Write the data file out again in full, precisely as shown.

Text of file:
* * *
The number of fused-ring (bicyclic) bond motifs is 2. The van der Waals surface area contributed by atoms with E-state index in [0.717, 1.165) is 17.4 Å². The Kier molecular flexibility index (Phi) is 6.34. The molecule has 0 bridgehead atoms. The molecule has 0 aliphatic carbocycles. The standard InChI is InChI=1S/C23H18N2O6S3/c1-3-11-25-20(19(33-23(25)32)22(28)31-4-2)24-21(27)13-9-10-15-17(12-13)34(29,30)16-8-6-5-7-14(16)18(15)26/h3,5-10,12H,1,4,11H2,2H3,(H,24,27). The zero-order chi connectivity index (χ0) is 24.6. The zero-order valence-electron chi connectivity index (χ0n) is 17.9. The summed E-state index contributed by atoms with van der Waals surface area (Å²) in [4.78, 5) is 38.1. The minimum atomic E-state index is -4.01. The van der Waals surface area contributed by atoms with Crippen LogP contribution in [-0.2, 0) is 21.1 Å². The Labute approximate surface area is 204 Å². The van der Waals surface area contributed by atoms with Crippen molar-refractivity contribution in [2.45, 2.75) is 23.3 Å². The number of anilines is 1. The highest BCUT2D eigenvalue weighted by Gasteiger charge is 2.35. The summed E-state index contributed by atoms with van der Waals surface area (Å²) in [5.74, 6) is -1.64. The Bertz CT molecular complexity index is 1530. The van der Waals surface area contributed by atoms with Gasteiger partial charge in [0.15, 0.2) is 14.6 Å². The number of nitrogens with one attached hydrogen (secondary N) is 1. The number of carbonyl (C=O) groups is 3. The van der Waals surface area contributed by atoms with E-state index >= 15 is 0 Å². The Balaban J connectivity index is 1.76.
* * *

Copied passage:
The number of fused-ring (bicyclic) bond motifs is 2. The van der Waals surface area contributed by atoms with E-state index in [0.717, 1.165) is 17.4 Å². The Kier molecular flexibility index (Phi) is 6.34. The molecule has 0 bridgehead atoms. The molecule has 0 aliphatic carbocycles. The standard InChI is InChI=1S/C23H18N2O6S3/c1-3-11-25-20(19(33-23(25)32)22(28)31-4-2)24-21(27)13-9-10-15-17(12-13)34(29,30)16-8-6-5-7-14(16)18(15)26/h3,5-10,12H,1,4,11H2,2H3,(H,24,27). The zero-order chi connectivity index (χ0) is 24.6. The zero-order valence-electron chi connectivity index (χ0n) is 17.9. The summed E-state index contributed by atoms with van der Waals surface area (Å²) in [4.78, 5) is 38.1. The minimum atomic E-state index is -4.01. The van der Waals surface area contributed by atoms with Crippen LogP contribution in [-0.2, 0) is 21.1 Å². The Labute approximate surface area is 204 Å². The van der Waals surface area contributed by atoms with Crippen molar-refractivity contribution in [2.45, 2.75) is 23.3 Å². The number of anilines is 1. The highest BCUT2D eigenvalue weighted by Gasteiger charge is 2.35. The summed E-state index contributed by atoms with van der Waals surface area (Å²) in [5.74, 6) is -1.64. The Bertz CT molecular complexity index is 1530. The van der Waals surface area contributed by atoms with Gasteiger partial charge in [0.15, 0.2) is 14.6 Å². The number of nitrogens with one attached hydrogen (secondary N) is 1. The number of carbonyl (C=O) groups is 3. The van der Waals surface area contributed by atoms with E-state index >= 15 is 0 Å². The Balaban J connectivity index is 1.76.